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COVID News: How Tiny Airborne Particles Can Be a Big Coronavirus Problem



In a University of Maryland laboratory, people infected with the new coronavirus take turns sitting in a chair and putting their faces into the large end of a large cone. They recite the alphabet and sing or just sit in silence for half an hour. Sometimes they cough.

The cone sucks in everything that comes out of the mouth and nose. It’s part of a device called “Gesundheit II” that is helping scientists study a big question: How does the virus that causes COVID-19 spread from one person to another?

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Clearly hitchhiking on small liquid particles sprayed by an infected person. People expel the particles as they cough, sneeze, sing, scream, speak, and even breathe. But the drops come in a wide range of sizes, and scientists are trying to define just how risky the various types are.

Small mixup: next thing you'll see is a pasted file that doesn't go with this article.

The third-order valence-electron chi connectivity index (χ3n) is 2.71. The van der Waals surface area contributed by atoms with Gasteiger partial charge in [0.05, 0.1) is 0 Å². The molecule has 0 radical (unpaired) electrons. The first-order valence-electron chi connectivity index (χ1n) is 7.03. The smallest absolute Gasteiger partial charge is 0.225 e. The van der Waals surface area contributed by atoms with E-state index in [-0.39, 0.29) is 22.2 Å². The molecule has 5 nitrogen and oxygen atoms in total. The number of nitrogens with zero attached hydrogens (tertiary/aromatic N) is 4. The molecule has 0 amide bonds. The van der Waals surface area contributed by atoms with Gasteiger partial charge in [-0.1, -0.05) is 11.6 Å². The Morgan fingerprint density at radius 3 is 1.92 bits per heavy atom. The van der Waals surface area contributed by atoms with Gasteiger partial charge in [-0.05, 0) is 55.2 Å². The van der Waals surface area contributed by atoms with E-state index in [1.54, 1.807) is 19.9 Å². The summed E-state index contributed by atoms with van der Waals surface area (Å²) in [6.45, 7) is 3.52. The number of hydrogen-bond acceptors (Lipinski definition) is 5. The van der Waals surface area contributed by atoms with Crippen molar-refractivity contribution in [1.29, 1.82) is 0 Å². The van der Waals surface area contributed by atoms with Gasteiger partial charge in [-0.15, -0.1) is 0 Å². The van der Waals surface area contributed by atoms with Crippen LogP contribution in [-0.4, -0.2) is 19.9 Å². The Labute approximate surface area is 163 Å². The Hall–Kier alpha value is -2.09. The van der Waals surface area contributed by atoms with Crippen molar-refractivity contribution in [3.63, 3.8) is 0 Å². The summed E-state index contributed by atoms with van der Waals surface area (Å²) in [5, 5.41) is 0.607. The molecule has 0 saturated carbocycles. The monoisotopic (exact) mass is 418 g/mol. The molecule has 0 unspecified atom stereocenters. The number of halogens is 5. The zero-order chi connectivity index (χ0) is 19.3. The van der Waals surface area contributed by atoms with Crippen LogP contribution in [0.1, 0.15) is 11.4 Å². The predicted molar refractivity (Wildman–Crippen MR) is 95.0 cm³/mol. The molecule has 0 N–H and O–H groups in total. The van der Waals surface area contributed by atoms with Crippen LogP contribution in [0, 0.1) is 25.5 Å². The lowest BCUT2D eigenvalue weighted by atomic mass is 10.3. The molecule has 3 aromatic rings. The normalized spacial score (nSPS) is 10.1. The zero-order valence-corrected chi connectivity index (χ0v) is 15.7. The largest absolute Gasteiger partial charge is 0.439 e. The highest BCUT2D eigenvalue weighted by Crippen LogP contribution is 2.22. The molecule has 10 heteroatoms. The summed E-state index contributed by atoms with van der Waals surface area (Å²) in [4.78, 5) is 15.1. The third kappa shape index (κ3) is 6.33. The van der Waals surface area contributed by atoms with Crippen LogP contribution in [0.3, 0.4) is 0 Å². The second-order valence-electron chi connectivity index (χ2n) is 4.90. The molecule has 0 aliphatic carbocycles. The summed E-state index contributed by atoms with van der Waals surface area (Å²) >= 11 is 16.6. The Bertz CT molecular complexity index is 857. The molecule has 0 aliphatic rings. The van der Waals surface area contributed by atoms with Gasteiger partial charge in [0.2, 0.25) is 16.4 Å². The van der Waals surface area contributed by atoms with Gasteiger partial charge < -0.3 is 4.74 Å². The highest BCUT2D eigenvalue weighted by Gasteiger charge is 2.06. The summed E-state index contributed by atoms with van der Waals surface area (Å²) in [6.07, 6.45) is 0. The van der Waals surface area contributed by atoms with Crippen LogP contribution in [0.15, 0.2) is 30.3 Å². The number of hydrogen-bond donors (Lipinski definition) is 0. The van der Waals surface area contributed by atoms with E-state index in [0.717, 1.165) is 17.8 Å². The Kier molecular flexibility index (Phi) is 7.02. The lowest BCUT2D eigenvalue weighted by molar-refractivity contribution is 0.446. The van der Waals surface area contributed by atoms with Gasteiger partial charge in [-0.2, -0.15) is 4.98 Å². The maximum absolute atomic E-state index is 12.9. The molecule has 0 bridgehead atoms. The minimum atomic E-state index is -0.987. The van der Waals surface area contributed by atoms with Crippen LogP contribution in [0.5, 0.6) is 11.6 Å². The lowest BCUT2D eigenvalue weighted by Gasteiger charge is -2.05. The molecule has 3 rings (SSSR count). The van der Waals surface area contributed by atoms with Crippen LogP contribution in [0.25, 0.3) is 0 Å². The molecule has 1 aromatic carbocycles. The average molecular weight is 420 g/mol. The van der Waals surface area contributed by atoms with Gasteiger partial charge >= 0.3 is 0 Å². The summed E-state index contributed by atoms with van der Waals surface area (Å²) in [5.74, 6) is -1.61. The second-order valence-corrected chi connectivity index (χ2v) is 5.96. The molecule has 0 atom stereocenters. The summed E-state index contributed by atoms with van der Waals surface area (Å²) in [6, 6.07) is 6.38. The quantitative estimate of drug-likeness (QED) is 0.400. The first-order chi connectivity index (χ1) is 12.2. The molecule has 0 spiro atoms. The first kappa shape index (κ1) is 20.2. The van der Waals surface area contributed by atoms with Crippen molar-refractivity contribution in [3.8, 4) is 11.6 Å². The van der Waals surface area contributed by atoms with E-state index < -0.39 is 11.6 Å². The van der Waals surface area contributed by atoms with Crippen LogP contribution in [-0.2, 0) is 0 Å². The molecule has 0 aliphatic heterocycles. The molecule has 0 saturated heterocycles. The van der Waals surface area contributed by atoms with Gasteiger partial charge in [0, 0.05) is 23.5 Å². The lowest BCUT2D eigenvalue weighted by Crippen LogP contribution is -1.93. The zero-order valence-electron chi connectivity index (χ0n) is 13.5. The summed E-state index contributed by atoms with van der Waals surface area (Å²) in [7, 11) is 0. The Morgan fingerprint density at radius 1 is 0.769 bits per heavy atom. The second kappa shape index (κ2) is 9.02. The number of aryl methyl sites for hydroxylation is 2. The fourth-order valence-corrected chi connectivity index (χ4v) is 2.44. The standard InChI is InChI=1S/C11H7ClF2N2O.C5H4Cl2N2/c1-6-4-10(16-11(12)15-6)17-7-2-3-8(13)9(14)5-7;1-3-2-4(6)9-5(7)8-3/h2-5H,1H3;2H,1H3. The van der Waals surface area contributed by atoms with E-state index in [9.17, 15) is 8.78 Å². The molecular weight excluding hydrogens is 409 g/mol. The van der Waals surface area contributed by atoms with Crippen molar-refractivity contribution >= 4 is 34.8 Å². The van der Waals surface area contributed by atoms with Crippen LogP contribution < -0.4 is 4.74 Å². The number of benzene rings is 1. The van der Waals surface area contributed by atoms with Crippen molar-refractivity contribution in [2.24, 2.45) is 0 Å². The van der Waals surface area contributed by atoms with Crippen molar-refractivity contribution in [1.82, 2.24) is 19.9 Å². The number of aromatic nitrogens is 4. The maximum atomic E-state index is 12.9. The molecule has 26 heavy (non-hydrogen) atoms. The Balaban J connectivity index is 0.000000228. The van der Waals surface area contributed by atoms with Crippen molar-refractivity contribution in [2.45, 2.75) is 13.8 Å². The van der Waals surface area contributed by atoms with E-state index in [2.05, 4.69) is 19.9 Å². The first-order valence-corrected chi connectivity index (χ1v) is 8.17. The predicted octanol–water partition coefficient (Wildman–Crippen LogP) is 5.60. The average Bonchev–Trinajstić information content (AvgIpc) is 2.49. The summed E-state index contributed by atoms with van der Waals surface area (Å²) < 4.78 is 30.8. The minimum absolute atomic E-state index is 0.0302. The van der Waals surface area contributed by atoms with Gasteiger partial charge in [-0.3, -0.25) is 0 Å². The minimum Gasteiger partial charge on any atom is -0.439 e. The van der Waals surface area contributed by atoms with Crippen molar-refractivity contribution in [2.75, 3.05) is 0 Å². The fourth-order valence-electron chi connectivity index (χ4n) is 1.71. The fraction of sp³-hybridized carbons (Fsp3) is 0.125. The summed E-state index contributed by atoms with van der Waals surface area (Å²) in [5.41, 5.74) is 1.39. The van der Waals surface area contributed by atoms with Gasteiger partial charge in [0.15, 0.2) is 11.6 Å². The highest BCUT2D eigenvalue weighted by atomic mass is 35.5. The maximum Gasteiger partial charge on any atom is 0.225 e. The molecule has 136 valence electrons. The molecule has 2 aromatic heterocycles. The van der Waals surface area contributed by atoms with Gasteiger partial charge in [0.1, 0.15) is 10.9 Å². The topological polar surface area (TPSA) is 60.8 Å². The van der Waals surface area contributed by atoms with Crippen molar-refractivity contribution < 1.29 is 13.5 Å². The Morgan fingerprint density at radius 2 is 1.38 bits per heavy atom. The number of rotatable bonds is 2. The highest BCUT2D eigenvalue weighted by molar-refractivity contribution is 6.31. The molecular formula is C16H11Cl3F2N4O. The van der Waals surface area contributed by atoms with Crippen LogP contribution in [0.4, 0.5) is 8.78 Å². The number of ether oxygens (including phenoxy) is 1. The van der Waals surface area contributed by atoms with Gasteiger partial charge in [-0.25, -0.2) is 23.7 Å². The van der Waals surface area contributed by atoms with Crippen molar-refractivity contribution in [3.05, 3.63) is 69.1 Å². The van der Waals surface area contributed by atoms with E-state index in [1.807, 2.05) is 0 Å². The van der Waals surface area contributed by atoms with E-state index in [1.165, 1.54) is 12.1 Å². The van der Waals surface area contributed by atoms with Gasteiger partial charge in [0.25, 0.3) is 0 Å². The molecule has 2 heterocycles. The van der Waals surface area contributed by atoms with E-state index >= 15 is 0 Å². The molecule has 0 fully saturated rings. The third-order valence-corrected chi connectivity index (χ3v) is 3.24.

The answer affects what we should all do to avoid getting sick. That̵

7;s why it was made in the headlines a few days ago when an American health agency appeared to have changed stance on the issue, but later claimed to have published a new language by mistake.

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The recommendation to stay at a distance of at least 6 feet (2 meters) – some authorities cite about half that distance – is based on the idea that larger particles fall to the ground before they can travel very far. They are like droplets in a window cleaner spritz and can infect someone by landing on their nose, mouth or eyes, or perhaps by being inhaled.